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Reassessment of the responses from Transport Canada to Aviation Safety Recommendation A03-06
Accident investigation issues: Quality of cockpit voice recorder recording
On 02 September 1998, Swissair Flight 111, a McDonnell Douglas MD-11 aircraft, departed John F. Kennedy Airport in New York, New York, en route to Geneva, Switzerland. Approximately one hour after take-off, the crew diverted the flight to Halifax, Nova Scotia, because of smoke in the cockpit. While the aircraft was manoeuvring in preparation for landing in Halifax, it struck the water near Peggy's Cove, Nova Scotia, fatally injuring all 229 occupants on board. The investigation revealed that the flight crew had lost control of the aircraft as a result of a fire in the aircraft's ceiling area, forward and aft of the cockpit bulkhead.
The Board concluded its investigation and released report A98H0003 on 27 March 2003.
Board Recommendation A03-06 (27 March 2003)
Frequently, the cockpit voice recorder (CVR) recording of cockpit conversations is of poor quality, particularly when the conversations are recorded through the cockpit area microphone. The voice quality on CVR recordings is dramatically improved when voices are recorded through boom microphones. However, pilots are not required to wear headsets with boom microphones at cruising altitudes. The ability to decipher internal conversations between flight crew members is an important element of effective accident investigation. Therefore, the TSB recommended that:
Regulatory authorities, in concert with the aviation industry, take measures to enhance the quality and intelligibility of CVR recordings.
Response to A03-06 (29 October 2003)
In response to Recommendation A03-06, Transport Canada (TC) provided the following comments:
- TC agrees with the intent of the recommendation.
- TC agrees that boom microphone usage will improve the quality of recordings but that the issue of pilot fatigue must be addressed.
- TC intends to start regulatory action to harmonize the altitude at which the crew must use boom microphones with that specified by the Federal Aviation Regulations (FARs) (18 000 feet above sea level).
- TC will consult with stakeholders to evaluate the technical issues to improve the quality of the CVR recordings and to assess the need for advisory material and standardization with other Civil Aviation Authorities (CAAs).
Board Assessment of the Response to A03-06 (29 October 2003)
TC's response details initiatives that should, if adopted, enhance the quality and intelligibility of CVR recordings. Consequently, the response is assessed as Satisfactory Intent.
Next TSB action
The TSB Air Branch will monitor TC's efforts to change the rule for boom microphone usage and its efforts to develop advisory material and harmonization with other CAAs on this matter.
Response to A03-06 (14 December 2005)
TC's update, dated 14 December 2005, advised that it has introduced regulations (CAR 625 Appendix C, paragraph 14(d)) that require an annual intelligibility check conducted under flight conditions to verify the proper functioning of the CVR system. The evaluation of the CVR recordings is intended to identify any corrective actions needed to bring the CVR system into compliance.
Additionally, TC's update restates its position with respect the usage of boom microphone as a measure to improve the quality of voice recordings. Current operational regulations (625.33(II)(5)) mandate the use of the boom or mask microphone only during operation of the aircraft below transition altitude (10 000 feet above means sea level). This is consistent with International Civil Aviation Organization Annex 6, Chapter 6, paragraph 6.20. While TC acknowledges that the use of boom microphones would improve the quality of voice recordings, it is felt that full-time use would lead to increased fatigue on long flights and that any regulation mandating full-time use would be virtually impossible to enforce and likely to be ignored by most pilots. It is noted that the United States FARs require the wearing of boom microphones below an altitude of 18 000 feet.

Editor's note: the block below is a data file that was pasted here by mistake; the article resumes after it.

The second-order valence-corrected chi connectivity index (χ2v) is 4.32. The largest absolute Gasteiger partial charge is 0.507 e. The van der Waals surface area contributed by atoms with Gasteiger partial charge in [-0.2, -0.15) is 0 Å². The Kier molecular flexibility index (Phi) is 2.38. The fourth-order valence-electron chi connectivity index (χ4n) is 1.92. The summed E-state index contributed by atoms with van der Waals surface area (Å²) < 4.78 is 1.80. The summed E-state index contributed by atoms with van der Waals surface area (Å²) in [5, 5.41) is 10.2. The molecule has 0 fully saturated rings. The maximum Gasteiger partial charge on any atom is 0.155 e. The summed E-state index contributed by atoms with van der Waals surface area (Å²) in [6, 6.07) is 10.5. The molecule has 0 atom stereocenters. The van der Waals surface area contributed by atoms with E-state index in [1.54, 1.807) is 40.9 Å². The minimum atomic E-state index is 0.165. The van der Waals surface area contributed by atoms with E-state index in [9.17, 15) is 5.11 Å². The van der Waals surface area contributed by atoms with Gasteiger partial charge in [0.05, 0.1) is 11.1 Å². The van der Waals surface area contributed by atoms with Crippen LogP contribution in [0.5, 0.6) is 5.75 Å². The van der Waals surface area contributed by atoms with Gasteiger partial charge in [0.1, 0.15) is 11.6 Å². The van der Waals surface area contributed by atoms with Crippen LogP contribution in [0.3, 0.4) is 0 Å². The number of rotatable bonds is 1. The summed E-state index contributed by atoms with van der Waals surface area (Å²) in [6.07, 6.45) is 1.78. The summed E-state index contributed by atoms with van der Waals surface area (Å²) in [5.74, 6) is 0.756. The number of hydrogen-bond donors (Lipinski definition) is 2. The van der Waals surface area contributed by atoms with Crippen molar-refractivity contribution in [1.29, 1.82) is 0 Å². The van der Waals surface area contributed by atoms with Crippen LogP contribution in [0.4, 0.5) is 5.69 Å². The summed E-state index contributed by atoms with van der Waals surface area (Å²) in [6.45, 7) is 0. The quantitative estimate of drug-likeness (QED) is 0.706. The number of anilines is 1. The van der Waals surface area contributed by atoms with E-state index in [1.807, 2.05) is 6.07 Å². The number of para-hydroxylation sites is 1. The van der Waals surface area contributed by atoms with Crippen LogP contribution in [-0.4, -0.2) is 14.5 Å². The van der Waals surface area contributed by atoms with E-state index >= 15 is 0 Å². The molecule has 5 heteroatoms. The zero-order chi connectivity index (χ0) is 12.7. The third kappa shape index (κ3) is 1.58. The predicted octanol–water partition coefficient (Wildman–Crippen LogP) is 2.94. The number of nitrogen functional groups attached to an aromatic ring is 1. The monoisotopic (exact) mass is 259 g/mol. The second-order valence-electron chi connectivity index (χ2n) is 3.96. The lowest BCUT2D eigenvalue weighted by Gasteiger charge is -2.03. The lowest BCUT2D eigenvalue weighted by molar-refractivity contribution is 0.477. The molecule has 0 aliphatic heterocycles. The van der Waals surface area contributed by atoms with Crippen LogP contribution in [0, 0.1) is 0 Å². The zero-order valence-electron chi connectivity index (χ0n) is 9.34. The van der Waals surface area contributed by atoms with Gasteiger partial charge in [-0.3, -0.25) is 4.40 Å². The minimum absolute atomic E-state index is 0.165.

TC will not pursue Notice of Proposed Amendment action to harmonize the transition altitude from (10 000 feet above means sea level) to that of 18 000 feet.
Board Reassessment of the Response to A03-06 (23 June 2006)
TC's letter of 14 December 2005 indicates that it has introduced regulations (CAR 625 Appendix C, paragraph 14(d)) that require an annual intelligibility check conducted under flight conditions to verify the proper functioning of the CVR system. As far as the increased usage of boom microphones is concerned, TC agrees that this would enhance quality and intelligibility of recordings. However, contrary to its original response, TC now has no intention of increasing the use of boom microphones for Canadian operators. The planned action or the action taken will reduce but not substantially reduce or eliminate the deficiency.
Therefore, the assessment is assigned Satisfactory-in-Part.
Next TSB action
Further action is unwarranted as TC has stated that it has no intention of taking steps to improve the quality of voice recordings by requiring the increased usage of boom microphones in Canada. Hence, the residual risk associated with the limited use of boom microphones aspect of the A03-06 safety deficiency will remain.
Review of A03-06 Deficiency File Status (23 September 2009)
As TC has stated that plans no action to address any residual risk associated with the deficiency identified in Recommendation A03-06, the Board concludes that continued reassessment will not likely yield further results.
Therefore, the assessment remains at Satisfactory-in-Part
Next TSB action
TSB Air Branch staff will not actively monitor TC's regulatory activities to enhance the quality and intelligibility of CVR recordings as stated in Recommendation A03-06.
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